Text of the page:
Immunology for physicists, by Perelson A.S., Weisbuch G.



Bibliographic Information:
Title: Immunology for physicists, by Perelson A.S., Weisbuch G.
Editor: Perelson A.S., Weisbuch G.
Edition: N/A
Publisher: Unknown Publisher
Length: 49 pages
Size: 0.76 MB
Language: English

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Table of Contents:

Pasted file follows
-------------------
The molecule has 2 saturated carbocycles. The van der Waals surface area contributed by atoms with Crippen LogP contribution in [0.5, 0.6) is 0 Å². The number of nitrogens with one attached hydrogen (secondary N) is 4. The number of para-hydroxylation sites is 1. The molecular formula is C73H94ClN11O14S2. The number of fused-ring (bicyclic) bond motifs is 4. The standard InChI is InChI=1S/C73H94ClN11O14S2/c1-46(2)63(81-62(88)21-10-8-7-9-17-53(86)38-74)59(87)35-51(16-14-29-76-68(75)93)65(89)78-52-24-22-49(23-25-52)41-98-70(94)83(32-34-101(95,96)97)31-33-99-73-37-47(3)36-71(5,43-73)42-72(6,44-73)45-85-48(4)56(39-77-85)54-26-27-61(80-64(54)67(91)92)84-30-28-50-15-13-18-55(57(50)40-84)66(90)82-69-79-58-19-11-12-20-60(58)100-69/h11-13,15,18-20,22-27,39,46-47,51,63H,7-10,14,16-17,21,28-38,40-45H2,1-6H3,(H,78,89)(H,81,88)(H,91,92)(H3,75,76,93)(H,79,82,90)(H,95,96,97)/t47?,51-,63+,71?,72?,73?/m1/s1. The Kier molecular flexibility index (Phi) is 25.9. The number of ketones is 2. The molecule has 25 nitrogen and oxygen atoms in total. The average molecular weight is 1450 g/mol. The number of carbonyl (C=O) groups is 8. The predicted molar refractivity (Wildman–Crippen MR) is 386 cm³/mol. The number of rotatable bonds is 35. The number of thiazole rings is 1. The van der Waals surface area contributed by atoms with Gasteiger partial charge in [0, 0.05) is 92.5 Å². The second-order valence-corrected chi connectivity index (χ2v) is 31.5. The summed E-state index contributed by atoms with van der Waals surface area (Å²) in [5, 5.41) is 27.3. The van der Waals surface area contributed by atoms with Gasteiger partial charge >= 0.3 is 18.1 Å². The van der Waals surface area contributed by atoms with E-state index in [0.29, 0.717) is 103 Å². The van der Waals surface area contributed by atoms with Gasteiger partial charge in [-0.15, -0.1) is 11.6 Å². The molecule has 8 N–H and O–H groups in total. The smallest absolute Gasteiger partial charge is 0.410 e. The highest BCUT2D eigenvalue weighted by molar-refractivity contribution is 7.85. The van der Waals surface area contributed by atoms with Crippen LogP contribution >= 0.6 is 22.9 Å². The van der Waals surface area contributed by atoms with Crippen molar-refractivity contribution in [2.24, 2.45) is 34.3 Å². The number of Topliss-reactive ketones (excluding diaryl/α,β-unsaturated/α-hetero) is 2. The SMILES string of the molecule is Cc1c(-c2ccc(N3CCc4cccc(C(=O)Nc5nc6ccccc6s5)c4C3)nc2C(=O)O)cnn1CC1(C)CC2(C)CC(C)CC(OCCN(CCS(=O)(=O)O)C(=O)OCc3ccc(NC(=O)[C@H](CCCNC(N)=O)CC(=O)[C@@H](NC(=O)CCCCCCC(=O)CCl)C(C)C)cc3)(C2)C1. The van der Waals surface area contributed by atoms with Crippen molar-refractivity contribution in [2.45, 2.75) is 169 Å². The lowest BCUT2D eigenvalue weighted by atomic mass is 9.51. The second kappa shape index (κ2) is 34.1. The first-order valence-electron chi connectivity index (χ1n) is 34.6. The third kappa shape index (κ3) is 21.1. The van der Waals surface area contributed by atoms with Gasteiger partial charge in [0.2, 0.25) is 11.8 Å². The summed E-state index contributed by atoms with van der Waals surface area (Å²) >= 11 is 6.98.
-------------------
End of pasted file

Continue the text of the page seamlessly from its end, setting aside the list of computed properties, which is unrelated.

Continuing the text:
The immune system is a complex system of cells and molecules that can provide us with a basic defense against pathogenic organisms. Like the nervous system, the immune system performs pattern recognition tasks, learns, and retains a memory of the antigens that it has fought. The immune system contains more than 107 different clones of cells that communicate via cell-cell contact and the secretion of molecules. Performing complex tasks such as learning and memory involves cooperation among large numbers of components of the immune system and hence there is interest in using methods and concepts from statistical physics. Furthermore, the immune response develops in time and the description of its time evolution is an interesting problem in dynamical systems. In this paper, the authors provide a brief introduction to the biology of the immune system and discuss a number of immunological problems in which the use of physical concepts and mathematical methods has increased our understanding.




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